Approximately 155 faculty are affiliated with INBT and are also members of the following Johns Hopkins institutions: Krieger School of Arts and Sciences, Whiting School of Engineering, School of Medicine, Bloomberg School of Public Health, and Applied Physics Laboratory.

For more information, please click here

Contacts:

* Institute for NanoBioTechnology
214 Maryland Hall
3400 North Charles Street
Baltimore, MD 21218

*
* Phone: (410) 516-3423
* Fax: (410) 516-2355

Copyright © Institute for NanoBioTechnology

If you have a comment, please Contact us.

Issuers of news releases, not 7th Wave, Inc. or Nanotechnology Now, are solely responsible for the accuracy of the content.

Bookmark:
Delicious Digg Newsvine Google Yahoo Reddit Magnoliacom Furl Facebook

Related News Press

News and information

Stanford breakthrough heralds super-efficient light-based computers: Light can transmit more data while consuming far less power than electricity, and an engineering feat brings optical data transport closer to replacing wires May 29th, 2015

Donuts, math, and superdense teleportation of quantum information May 29th, 2015

OSU researchers prove magnetism can control heat, sound: Team leverages OSC services to help confirm, interpret experimental findings May 29th, 2015

Two UCSB Professors Receive Early Career Research Awards: The Department of Energy’s award for young scientists acknowledges UC Santa Barbara’s standing as a top tier research institution May 29th, 2015

Announcements

Stanford breakthrough heralds super-efficient light-based computers: Light can transmit more data while consuming far less power than electricity, and an engineering feat brings optical data transport closer to replacing wires May 29th, 2015

Donuts, math, and superdense teleportation of quantum information May 29th, 2015

OSU researchers prove magnetism can control heat, sound: Team leverages OSC services to help confirm, interpret experimental findings May 29th, 2015

Two UCSB Professors Receive Early Career Research Awards: The Department of Energy’s award for young scientists acknowledges UC Santa Barbara’s standing as a top tier research institution May 29th, 2015

Events/Classes

SouthWest NanoTechnologies Introduces AgeNT™ Transparent Conductor System at SID Display Week, Booth #543 May 28th, 2015

Technology for Tomorrow’s Market Opportunities and Challenges: LetiDays Grenoble Presents the Possibilities: June 24-25 Event Includes Focus on IoT-Augmented Mobility and Leti’s Latest Results on Silicon Technologies, Sensors, Health Applications and Smart Cities May 27th, 2015

Arrowhead to Present at Jefferies 2015 Healthcare Conference May 27th, 2015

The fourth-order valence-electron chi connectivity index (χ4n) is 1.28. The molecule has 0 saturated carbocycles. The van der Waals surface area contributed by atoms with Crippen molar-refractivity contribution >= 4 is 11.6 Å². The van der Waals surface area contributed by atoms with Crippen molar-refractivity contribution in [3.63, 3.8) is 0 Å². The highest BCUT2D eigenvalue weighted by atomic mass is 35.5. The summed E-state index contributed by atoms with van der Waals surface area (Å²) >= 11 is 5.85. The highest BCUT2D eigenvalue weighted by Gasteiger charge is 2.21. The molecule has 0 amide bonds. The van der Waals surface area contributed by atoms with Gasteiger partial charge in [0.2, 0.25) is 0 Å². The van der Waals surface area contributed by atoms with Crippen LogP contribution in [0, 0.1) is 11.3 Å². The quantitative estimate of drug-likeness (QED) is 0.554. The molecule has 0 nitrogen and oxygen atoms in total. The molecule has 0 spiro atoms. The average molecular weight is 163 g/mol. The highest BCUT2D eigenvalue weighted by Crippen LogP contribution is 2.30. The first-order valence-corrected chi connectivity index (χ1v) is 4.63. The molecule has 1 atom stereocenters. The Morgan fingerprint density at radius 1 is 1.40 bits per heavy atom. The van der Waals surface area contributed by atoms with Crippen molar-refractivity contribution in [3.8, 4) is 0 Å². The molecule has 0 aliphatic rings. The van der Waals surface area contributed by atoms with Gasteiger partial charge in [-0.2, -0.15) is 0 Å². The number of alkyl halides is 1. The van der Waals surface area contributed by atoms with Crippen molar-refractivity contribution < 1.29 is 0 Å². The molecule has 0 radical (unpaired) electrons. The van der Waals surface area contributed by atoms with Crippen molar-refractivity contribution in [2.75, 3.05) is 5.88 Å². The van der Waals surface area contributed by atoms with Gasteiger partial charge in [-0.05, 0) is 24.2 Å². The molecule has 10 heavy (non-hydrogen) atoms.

Haydale Named Lead Sponsor for Cambridge Graphene Festival May 22nd, 2015

Nanobiotechnology

New technique speeds nanoMRI imaging: Multiplexing technique for nanoscale magnetic resonance imaging developed by researchers in Switzerland cuts normal scan time from two weeks to two days May 28th, 2015

Seeing the action: UCSB researchers develop a novel device to image the minute forces and actions involved in cell membrane hemifusion May 27th, 2015

Nanotechnology identifies brain tumor types through MRI 'virtual biopsy' in animal studies: If results are confirmed in humans, tumor cells could someday be diagnosed by MRI imaging and treated with tumor-specific IV injections; new NIH grant will fund future study May 27th, 2015

Who needs water to assemble DNA? Non-aqueous solvent supports DNA nanotechnology May 27th, 2015

Photonics/Optics/Lasers

Stanford breakthrough heralds super-efficient light-based computers: Light can transmit more data while consuming far less power than electricity, and an engineering feat brings optical data transport closer to replacing wires May 29th, 2015

DNA Double Helix Does Double Duty in Assembling Arrays of Nanoparticles: Synthetic pieces of biological molecule form framework and glue for making nanoparticle clusters and arrays May 25th, 2015

This Slinky lookalike 'hyperlens' helps us see tiny objects: The photonics advancement could improve early cancer detection, nanoelectronics manufacturing and scientists' ability to observe single molecules May 23rd, 2015

Samtec, Global Provider of Interconnect Systems, Joins IRT Nanoelec Silicon Photonics Program May 21st, 2015

NanoNews-Digest
The latest news from around the world, FREE




  Premium Products
NanoNews-Custom
Only the news you want to read!
 Learn More
NanoTech-Transfer
University Technology Transfer & Patents
 Learn More
NanoStrategies
Full-service, expert consulting
 Learn More










ASP
Nanotechnology Now Featured Books




NNN

The Hunger Project